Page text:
2. SSL/TLS X.509 Certificate Expired
The server's HTTPS X.509 certificate has expired. The server is identified by the combination of domain name, IP address and port number. In case of rotating IP addresses, we advise investigating this finding regardless of apparent status. An attacker who can intercept the traffic between the server and the victim can conduct man-in-the-middle attacks by generating new certificates.

3. NPM Packages Disclosure
Exposed package.json files for npm may contain internal information that may aid an attacker scoping up platforms.

4. Open Redirect
An attacker can force users to land on an origin of their choice. This is usually used in chains with other vulnerabilities.

5. PHP-Info Exposure
Vulnerability for exposed phpinfo() status pages. An attacker can read PHP-related configurations made on the web server and use that knowledge in further attacks.

Top vulnerabilities in the UKI region

1. SSL/TLS X.509 Hostname Mismatch Certificate
The assessed hostname doesn't match the domains (or IP addresses) defined in the certificate. Rotating IP addresses may behave volatility and should be investigated, even if the vulnerability is considered fixed. An attacker with traffic interception capabilities could conduct man-in-the-middle attacks by generating new bogus certificates.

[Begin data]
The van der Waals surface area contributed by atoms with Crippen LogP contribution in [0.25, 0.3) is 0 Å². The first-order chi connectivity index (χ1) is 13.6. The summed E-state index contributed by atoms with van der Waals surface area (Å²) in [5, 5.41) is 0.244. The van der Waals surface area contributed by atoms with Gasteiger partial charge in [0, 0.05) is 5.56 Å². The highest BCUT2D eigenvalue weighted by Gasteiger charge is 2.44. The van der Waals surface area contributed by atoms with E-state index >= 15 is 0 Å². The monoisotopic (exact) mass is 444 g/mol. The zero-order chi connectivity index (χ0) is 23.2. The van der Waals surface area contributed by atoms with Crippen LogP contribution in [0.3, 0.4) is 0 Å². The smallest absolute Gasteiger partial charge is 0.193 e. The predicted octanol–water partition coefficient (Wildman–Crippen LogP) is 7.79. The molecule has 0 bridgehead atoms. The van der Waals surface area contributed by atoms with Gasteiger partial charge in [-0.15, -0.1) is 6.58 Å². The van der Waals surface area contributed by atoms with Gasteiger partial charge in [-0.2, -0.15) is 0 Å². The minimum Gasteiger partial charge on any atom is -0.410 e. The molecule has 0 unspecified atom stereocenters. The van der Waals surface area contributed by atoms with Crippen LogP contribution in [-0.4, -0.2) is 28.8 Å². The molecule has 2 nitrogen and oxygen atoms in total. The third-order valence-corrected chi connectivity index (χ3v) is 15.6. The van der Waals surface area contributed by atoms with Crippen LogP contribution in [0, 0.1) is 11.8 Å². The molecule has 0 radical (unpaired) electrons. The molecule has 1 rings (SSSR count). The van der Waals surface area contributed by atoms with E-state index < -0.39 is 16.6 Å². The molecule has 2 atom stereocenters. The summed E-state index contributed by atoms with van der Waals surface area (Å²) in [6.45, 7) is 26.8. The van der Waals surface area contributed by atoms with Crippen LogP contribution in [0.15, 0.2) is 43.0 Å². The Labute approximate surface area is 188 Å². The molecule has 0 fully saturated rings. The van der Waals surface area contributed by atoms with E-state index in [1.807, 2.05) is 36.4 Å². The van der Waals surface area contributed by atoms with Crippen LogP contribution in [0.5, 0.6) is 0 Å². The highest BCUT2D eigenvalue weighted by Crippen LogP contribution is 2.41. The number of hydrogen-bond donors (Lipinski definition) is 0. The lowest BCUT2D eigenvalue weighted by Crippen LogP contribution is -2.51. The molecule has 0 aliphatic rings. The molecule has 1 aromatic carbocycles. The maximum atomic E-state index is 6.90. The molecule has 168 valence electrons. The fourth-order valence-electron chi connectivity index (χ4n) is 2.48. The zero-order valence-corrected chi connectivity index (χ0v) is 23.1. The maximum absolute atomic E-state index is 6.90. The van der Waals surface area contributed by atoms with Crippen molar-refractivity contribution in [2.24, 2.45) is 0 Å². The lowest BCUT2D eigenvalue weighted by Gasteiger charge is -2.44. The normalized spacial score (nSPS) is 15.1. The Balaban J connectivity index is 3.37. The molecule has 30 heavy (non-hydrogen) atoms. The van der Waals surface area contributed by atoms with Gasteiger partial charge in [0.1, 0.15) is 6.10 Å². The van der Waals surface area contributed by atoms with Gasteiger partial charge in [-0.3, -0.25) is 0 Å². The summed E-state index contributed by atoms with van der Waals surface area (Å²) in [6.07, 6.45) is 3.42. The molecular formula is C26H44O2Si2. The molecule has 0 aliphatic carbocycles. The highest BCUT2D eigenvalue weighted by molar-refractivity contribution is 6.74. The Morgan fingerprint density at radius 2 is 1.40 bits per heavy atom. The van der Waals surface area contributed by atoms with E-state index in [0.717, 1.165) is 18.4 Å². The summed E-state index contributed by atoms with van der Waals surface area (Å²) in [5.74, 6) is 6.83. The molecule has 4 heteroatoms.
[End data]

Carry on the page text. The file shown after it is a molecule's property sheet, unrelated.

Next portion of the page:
2. SSL/TLS X.509 Certificate Expired
The server's HTTPS X.509 certificate has expired. The server is identified by the combination of domain name, IP address and port number. In case of rotating IP addresses, we advise investigating this finding regardless of apparent status. An attacker who can intercept the traffic between the server and the victim can conduct man-in-the-middle attacks by generating new certificates.

3. Statamic Configuration Exposure
Presence of sensitive Statamic configuration files that are not intended for exposure on the Internet.

4. Directory Listing
If directory listing on paths is enabled, an attacker can list all files and sub-directories in the current directory.

5. CVE-2009-3555: SSL/TLS Insecure Renegotiation